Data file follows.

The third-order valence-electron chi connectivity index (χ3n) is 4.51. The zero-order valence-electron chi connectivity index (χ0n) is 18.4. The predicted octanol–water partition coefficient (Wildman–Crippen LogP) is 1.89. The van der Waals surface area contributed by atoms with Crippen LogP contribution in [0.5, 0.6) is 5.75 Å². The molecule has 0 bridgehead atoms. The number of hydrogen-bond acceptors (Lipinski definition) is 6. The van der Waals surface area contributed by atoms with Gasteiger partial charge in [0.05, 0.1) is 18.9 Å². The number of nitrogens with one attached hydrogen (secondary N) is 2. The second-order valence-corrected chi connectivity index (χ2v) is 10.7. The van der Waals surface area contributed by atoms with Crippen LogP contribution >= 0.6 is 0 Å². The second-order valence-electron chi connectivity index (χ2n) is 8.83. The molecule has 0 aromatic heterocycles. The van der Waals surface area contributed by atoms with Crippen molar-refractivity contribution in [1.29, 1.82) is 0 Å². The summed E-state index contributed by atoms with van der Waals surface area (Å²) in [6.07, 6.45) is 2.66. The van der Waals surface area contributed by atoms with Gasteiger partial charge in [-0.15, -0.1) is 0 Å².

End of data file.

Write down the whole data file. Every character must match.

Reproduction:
The third-order valence-electron chi connectivity index (χ3n) is 4.51. The zero-order valence-electron chi connectivity index (χ0n) is 18.4. The predicted octanol–water partition coefficient (Wildman–Crippen LogP) is 1.89. The van der Waals surface area contributed by atoms with Crippen LogP contribution in [0.5, 0.6) is 5.75 Å². The molecule has 0 bridgehead atoms. The number of hydrogen-bond acceptors (Lipinski definition) is 6. The van der Waals surface area contributed by atoms with Gasteiger partial charge in [0.05, 0.1) is 18.9 Å². The number of nitrogens with one attached hydrogen (secondary N) is 2. The second-order valence-corrected chi connectivity index (χ2v) is 10.7. The van der Waals surface area contributed by atoms with Crippen LogP contribution >= 0.6 is 0 Å². The second-order valence-electron chi connectivity index (χ2n) is 8.83. The molecule has 0 aromatic heterocycles. The van der Waals surface area contributed by atoms with Crippen molar-refractivity contribution in [1.29, 1.82) is 0 Å². The summed E-state index contributed by atoms with van der Waals surface area (Å²) in [6.07, 6.45) is 2.66. The van der Waals surface area contributed by atoms with Gasteiger partial charge in [-0.15, -0.1) is 0 Å².